June 14, 2004
CHICAGO (June 14)—The UTU Illinois Legislative Board has become one of four passenger-rail advocacy groups collaborating on a program to educate the Illinois General Assembly on the need for additional Amtrak service in the state.
The ad hoc group kicked off its work May 27 in Springfield by briefing eight legislators on the need for additional funding to pay for two more daily Amtrak round trips between Chicago and St. Louis, with a second daily frequency to be added to the current once-a-day round trip in the Chicago-Carbondale and Chicago-Quincy corridors.
That briefing followed an earlier outreach by six state senators who sent a May 12 letter to Gov. Rod Blagojevich. The senators asked the governor, along with Transportation Secretary Tim Martin, Senate Minority Leader Frank Watson and Senate President Emil Jones, Jr., for an additional $5 million be set aside in the state budget to sponsor two more Chicago-St. Louis trains.
“What we are hoping for is that at some point we could establish a passenger-train caucus in the General Assembly,” said Richard Harnish, executive director of the Midwest High Speed Rail Ass’n. “We need $5 million to increase the frequencies to St. Louis, and we need another $5 million to add a second daily frequency to Quincy and to Carbondale. That requires that passenger trains have ‘champions’ in the legislature.”
UTU Illinois Legislative Director Joseph C. Szabo said the briefing and letter marked “a humble beginning but a good beginning” toward the possibility of establishing a legislative caucus to support a well-developed state passenger-train network.
“The briefing went on for an hour and a half, which shows there is serious interest among the House and Senate members in having a stronger passenger-train operation in the state,” Szabo said. “And one of the most positive elements of what we’re seeing is the bi-partisan and bi-chamber character of passenger-train interest in the General Assembly.”
Signatories to the May 12 letter senators’ letter to the governor included two Republicans: Bill Brady of Bloomington and Larry Bomke of Springfield; and four Democrats: James Claybourne of East St. Louis, Deanna Demuzio of Carlinville, William Haine of Alton and Larry Walsh of Joliet.
The seven state representatives at the May 27 briefing included four Republicans: Rich Myers of Macomb; Paul Froelich of Schaumburg; Dave Winters of Rockford and Don Moffitt of Galesburg; and three Democrats: Julie Hamos of Winnetka; Lovanna Jones of Chicago and Elaine Nekritz of Des Plaines. Republican Senator John Jones of Carbondale was also in attendance.
Advocates who briefed the House and Senate members included Harnish, UTU Ass’t. Legislative Director John Burner, Environmental Law & Policy Center lobbyist Al Grosball and Steve Schlickman of Business Leaders for Transportation.
“They’ve all got the picture,” Szabo said. “They understand the importance of having more passenger-train frequencies in the state.”
On May 30, Rep. Moffitt introduced House Resolution 1039 calling upon the state auditor to analyze whether the state could save money on its travel costs if state employees were able to use passenger trains instead of airlines and private autos when they travel on state business. The May 12 senators’ letter to the governor raised the same point, saying:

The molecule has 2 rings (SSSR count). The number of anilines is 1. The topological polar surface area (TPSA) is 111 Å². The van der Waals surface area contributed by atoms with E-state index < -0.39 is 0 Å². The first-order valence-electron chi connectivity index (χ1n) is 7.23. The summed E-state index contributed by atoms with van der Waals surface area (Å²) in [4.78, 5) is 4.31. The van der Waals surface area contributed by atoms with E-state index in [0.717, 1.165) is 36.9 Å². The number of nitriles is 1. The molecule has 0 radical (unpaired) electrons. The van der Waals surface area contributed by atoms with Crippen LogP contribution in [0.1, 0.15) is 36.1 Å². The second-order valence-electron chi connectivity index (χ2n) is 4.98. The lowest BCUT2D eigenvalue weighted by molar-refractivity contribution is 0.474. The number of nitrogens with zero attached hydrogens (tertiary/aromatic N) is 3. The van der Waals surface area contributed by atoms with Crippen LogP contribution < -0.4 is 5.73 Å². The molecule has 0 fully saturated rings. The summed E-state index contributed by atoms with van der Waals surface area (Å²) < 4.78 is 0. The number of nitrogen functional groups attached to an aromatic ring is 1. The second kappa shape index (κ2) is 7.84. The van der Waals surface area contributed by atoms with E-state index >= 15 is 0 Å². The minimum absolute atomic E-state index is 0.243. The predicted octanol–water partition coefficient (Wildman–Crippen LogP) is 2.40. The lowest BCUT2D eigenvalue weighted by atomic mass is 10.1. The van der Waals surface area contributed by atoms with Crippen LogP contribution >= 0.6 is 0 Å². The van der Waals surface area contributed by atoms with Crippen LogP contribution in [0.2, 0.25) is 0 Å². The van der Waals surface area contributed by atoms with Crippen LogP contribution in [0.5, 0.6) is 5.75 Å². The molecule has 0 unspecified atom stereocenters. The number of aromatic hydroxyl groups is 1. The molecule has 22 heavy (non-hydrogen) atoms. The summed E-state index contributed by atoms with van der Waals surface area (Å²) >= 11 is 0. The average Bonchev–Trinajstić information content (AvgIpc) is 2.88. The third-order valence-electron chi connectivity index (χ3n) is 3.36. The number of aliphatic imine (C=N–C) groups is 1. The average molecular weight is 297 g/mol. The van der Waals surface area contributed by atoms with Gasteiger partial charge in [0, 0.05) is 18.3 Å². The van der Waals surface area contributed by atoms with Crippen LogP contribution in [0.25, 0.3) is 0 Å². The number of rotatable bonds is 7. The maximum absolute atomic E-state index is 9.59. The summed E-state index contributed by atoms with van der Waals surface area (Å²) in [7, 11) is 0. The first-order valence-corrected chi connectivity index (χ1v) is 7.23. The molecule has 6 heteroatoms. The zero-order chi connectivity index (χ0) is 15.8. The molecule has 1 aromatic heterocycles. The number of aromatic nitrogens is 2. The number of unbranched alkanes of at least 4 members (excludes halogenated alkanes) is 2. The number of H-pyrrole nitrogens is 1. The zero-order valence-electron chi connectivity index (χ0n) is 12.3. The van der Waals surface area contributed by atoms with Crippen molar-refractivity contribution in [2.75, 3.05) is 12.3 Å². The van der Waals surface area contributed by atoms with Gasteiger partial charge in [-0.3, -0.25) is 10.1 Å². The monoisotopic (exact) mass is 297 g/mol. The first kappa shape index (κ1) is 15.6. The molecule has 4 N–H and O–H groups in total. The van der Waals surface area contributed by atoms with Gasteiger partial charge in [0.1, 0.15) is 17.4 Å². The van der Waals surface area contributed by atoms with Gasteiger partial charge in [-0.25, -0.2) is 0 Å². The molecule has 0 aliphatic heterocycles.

“There is a large amount of state employee travel between Springfield and Chicago. The cost of an employee round trip by car is $148.50 (at the current IRS calculation for auto reimbursement of 0.375 cents per mile) versus $32 on Amtrak. The cost of flights is significantly higher. If state employees were directed to use the train instead of driving or flying between Chicago and Springfield, the State’s cost of the improved service would potentially be offset by reduced travel expense.”
The senators’ letter also pointed out that an additional two frequencies would make the train more attractive to State employees between Chicago and Springfield, as well as to Downstate residents headed for tourist attractions in Chicago and Chicagoans interested in visiting the new Abraham Lincoln Library in Springfield.
“There is no doubt that passenger trains can become an important component of the whole suite of mobility services that state government makes available to its citizens, visitors and businesses,” Szabo said, noting that the California Department of Transportation has released figures showing that its 58 daily state-sponsored passenger trains just turned in their best May performance in history.
“California now is operating three different passenger-rail corridors, and all of them have become so essential to personal mobility and business travel that the state has no choice but to keep expanding them as it once did with highways and airports,” Szabo said.
Szabo said figures released today by CalTrans show that in May, 2004, ridership on its 12 daily Capitol Corridor trains between Oakland and Sacramento rose 5.5 per cent over a year earlier, while ridership on the six daily Oakland-Bakersfield San Joaquin trains rose 3.8 per cent and on the Santa-Barbara-Los Angeles-San Diego Pacific Surfliners—17.2 per cent.
“The Surfliners alone carried nearly 225,000 passengers in the month of May,” Szabo said. “The lesson is clear: State-sponsored passenger trains can become a major travel option in a balanced transportation system. Illinois needs to move ahead on this issue.”